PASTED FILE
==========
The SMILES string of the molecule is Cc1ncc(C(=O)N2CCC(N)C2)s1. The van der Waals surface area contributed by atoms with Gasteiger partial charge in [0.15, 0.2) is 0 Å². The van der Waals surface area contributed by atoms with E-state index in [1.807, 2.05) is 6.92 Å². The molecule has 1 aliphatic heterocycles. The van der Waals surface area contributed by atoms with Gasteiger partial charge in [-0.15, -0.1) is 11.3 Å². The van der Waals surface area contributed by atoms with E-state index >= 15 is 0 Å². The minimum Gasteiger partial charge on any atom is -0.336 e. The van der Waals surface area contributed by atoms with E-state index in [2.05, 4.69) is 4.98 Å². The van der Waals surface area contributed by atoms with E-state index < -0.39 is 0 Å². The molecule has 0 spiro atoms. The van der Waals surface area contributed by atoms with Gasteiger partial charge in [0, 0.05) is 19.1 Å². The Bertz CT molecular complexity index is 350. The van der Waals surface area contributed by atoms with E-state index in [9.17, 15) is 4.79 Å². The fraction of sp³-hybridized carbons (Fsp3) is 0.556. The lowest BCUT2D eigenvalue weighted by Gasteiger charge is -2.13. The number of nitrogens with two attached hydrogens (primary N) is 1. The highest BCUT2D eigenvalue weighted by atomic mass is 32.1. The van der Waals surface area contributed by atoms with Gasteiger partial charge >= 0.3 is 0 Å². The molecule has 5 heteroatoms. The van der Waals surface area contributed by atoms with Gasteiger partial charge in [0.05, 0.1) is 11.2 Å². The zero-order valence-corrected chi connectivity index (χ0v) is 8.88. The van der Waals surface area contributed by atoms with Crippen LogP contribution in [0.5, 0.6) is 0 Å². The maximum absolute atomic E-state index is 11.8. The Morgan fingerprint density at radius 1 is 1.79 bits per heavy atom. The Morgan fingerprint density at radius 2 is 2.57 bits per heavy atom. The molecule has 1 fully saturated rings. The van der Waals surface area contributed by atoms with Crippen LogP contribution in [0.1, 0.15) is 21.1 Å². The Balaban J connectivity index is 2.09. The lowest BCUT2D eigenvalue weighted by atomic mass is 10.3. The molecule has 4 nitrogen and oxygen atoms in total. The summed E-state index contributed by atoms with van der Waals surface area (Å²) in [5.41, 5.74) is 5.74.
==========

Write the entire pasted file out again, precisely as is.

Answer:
The SMILES string of the molecule is Cc1ncc(C(=O)N2CCC(N)C2)s1. The van der Waals surface area contributed by atoms with Gasteiger partial charge in [0.15, 0.2) is 0 Å². The van der Waals surface area contributed by atoms with E-state index in [1.807, 2.05) is 6.92 Å². The molecule has 1 aliphatic heterocycles. The van der Waals surface area contributed by atoms with Gasteiger partial charge in [-0.15, -0.1) is 11.3 Å². The van der Waals surface area contributed by atoms with E-state index >= 15 is 0 Å². The minimum Gasteiger partial charge on any atom is -0.336 e. The van der Waals surface area contributed by atoms with E-state index in [2.05, 4.69) is 4.98 Å². The van der Waals surface area contributed by atoms with E-state index < -0.39 is 0 Å². The molecule has 0 spiro atoms. The van der Waals surface area contributed by atoms with Gasteiger partial charge in [0, 0.05) is 19.1 Å². The Bertz CT molecular complexity index is 350. The van der Waals surface area contributed by atoms with E-state index in [9.17, 15) is 4.79 Å². The fraction of sp³-hybridized carbons (Fsp3) is 0.556. The lowest BCUT2D eigenvalue weighted by Gasteiger charge is -2.13. The number of nitrogens with two attached hydrogens (primary N) is 1. The highest BCUT2D eigenvalue weighted by atomic mass is 32.1. The van der Waals surface area contributed by atoms with Gasteiger partial charge >= 0.3 is 0 Å². The molecule has 5 heteroatoms. The van der Waals surface area contributed by atoms with Gasteiger partial charge in [0.05, 0.1) is 11.2 Å². The zero-order valence-corrected chi connectivity index (χ0v) is 8.88. The van der Waals surface area contributed by atoms with Crippen LogP contribution in [0.5, 0.6) is 0 Å². The maximum absolute atomic E-state index is 11.8. The Morgan fingerprint density at radius 1 is 1.79 bits per heavy atom. The Morgan fingerprint density at radius 2 is 2.57 bits per heavy atom. The molecule has 1 fully saturated rings. The van der Waals surface area contributed by atoms with Crippen LogP contribution in [0.1, 0.15) is 21.1 Å². The Balaban J connectivity index is 2.09. The lowest BCUT2D eigenvalue weighted by atomic mass is 10.3. The molecule has 4 nitrogen and oxygen atoms in total. The summed E-state index contributed by atoms with van der Waals surface area (Å²) in [5.41, 5.74) is 5.74.